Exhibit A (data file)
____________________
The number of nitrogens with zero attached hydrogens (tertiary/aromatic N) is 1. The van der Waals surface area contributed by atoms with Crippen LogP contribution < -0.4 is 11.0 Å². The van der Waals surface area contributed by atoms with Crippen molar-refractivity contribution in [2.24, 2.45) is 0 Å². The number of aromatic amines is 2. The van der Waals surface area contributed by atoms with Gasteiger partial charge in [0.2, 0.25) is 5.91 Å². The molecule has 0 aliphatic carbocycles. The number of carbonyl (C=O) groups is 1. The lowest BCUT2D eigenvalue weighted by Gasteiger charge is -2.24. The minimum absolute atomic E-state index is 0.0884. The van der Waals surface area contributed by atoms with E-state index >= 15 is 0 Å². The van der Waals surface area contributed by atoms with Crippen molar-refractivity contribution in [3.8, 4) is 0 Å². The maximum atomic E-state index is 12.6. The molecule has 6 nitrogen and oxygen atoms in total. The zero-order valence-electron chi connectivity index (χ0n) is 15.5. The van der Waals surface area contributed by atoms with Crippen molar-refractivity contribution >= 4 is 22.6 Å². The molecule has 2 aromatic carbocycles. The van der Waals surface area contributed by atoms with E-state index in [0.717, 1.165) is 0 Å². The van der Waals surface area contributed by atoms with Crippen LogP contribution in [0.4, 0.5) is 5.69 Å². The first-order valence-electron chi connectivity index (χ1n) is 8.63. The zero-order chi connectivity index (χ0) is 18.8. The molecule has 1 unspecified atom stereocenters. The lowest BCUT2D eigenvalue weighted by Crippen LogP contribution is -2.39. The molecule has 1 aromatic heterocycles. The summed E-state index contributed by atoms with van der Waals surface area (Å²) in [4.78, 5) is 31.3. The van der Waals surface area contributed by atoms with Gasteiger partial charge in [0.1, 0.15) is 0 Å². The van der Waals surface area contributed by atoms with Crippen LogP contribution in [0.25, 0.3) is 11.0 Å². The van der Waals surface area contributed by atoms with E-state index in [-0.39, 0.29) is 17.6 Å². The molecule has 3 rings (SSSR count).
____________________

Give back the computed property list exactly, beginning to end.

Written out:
The number of nitrogens with zero attached hydrogens (tertiary/aromatic N) is 1. The van der Waals surface area contributed by atoms with Crippen LogP contribution < -0.4 is 11.0 Å². The van der Waals surface area contributed by atoms with Crippen molar-refractivity contribution in [2.24, 2.45) is 0 Å². The number of aromatic amines is 2. The van der Waals surface area contributed by atoms with Gasteiger partial charge in [0.2, 0.25) is 5.91 Å². The molecule has 0 aliphatic carbocycles. The number of carbonyl (C=O) groups is 1. The lowest BCUT2D eigenvalue weighted by Gasteiger charge is -2.24. The minimum absolute atomic E-state index is 0.0884. The van der Waals surface area contributed by atoms with E-state index >= 15 is 0 Å². The van der Waals surface area contributed by atoms with Crippen molar-refractivity contribution in [3.8, 4) is 0 Å². The maximum atomic E-state index is 12.6. The molecule has 6 nitrogen and oxygen atoms in total. The zero-order valence-electron chi connectivity index (χ0n) is 15.5. The van der Waals surface area contributed by atoms with Crippen molar-refractivity contribution >= 4 is 22.6 Å². The molecule has 2 aromatic carbocycles. The van der Waals surface area contributed by atoms with E-state index in [0.717, 1.165) is 0 Å². The van der Waals surface area contributed by atoms with Crippen LogP contribution in [0.4, 0.5) is 5.69 Å². The first-order valence-electron chi connectivity index (χ1n) is 8.63. The zero-order chi connectivity index (χ0) is 18.8. The molecule has 1 unspecified atom stereocenters. The lowest BCUT2D eigenvalue weighted by Crippen LogP contribution is -2.39. The molecule has 1 aromatic heterocycles. The summed E-state index contributed by atoms with van der Waals surface area (Å²) in [4.78, 5) is 31.3. The van der Waals surface area contributed by atoms with Gasteiger partial charge in [0.1, 0.15) is 0 Å². The van der Waals surface area contributed by atoms with Crippen LogP contribution in [0.25, 0.3) is 11.0 Å². The van der Waals surface area contributed by atoms with E-state index in [-0.39, 0.29) is 17.6 Å². The molecule has 3 rings (SSSR count).